“I am really grateful to have this fantastic opportunity to join the GM Industrial Paint Shop Energy Efficiency team this semester. We have learned so much about the engineering process for the automotive manufacture. I understood that vehicle manufacturing is extremely energy intensive (on average, ¼ annual electricity consumption per household and 1250 gallons of water will be used to produce one car). However, I was surprised by the fact the paint shop uses about 70% of assembly plant’s total energy consumption. Spraying, pumps, fans, air conditioning, and ovens in the paint shop consist of the large energy use. Knowing this important issue, we are conducted our analysis by improving Paint Shop Process Energy Model developed by GM experts.

For next semester, we are really excited for the on-site visit since we could communicate with the engineers and gather more valuable data. By integrating weather load data and associated formulas directly into the engineering model we now have, we could improve our analytical ability and data mining skills. I truly hope GM could use our more flexible model to meet its sustainable targets, which is reducing its energy intensity, measured as MWh per vehicle by 20%, from 2.3 in 2011 to 1.9 in 2019.”

–          Dan Zhou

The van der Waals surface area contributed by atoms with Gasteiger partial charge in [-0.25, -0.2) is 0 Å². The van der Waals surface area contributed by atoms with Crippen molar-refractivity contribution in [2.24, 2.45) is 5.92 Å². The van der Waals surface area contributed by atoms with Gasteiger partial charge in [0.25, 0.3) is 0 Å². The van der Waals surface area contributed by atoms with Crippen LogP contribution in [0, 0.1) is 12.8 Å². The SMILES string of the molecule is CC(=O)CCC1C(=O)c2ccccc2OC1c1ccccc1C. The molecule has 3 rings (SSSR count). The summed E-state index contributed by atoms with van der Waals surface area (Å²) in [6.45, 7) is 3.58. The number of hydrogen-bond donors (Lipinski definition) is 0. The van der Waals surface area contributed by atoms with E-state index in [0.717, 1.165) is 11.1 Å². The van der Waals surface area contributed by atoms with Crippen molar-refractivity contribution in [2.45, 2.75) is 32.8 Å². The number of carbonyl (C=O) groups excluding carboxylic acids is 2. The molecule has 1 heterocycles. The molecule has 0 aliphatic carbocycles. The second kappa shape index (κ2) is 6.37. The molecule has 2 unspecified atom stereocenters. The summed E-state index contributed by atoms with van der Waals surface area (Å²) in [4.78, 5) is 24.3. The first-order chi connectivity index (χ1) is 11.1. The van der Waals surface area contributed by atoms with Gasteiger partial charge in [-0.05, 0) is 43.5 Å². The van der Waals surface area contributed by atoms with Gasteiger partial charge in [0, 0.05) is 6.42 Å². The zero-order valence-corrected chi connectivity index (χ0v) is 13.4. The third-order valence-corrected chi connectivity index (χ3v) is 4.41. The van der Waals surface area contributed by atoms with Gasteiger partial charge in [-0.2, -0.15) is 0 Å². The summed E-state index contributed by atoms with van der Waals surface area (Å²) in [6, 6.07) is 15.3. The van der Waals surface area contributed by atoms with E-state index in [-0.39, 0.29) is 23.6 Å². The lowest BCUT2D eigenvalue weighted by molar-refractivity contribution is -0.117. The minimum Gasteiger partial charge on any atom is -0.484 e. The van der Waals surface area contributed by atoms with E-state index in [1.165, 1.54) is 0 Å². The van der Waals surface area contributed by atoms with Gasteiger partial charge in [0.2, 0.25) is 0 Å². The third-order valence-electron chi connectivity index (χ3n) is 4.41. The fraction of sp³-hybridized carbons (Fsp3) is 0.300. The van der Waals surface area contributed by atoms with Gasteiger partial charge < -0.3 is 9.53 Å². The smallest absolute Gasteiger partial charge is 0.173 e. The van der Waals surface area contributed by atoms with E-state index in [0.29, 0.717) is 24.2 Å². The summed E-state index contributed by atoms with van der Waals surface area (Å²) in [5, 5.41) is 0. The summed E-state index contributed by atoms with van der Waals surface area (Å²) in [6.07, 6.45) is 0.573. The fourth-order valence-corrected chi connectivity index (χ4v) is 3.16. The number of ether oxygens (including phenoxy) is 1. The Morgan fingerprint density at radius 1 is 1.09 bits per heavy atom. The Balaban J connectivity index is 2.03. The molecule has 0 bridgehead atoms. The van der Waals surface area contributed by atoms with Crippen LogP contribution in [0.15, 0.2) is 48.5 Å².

“This semester has been extremely informative for me on energy use and efficiency in industry.  One very interesting thing I learned was how energy intensive the painting process is for an automobile.  70% of the total energy used in an automotive manufacturing process is solely in the paint booth, which is  a lot higher than I initially expected.  In addition, the size of paints booths is much larger than I initially anticipated.  The painting process involves pre-treatment, which is 200m long.  This process uses approximately 1 MW of horsepower.  The ELPO (Electro Deposition Primer system) is 300m long and 12 ft wide and requires 800 kw/hrs of energy.  Then the car reaches the oven, which is 320m long, and goes through several other stations until it finally reaches the inspection station.  Overall, the process is extremely energy and labor intensive and requires a lot of space, which means it is a key component to increasing energy efficiency.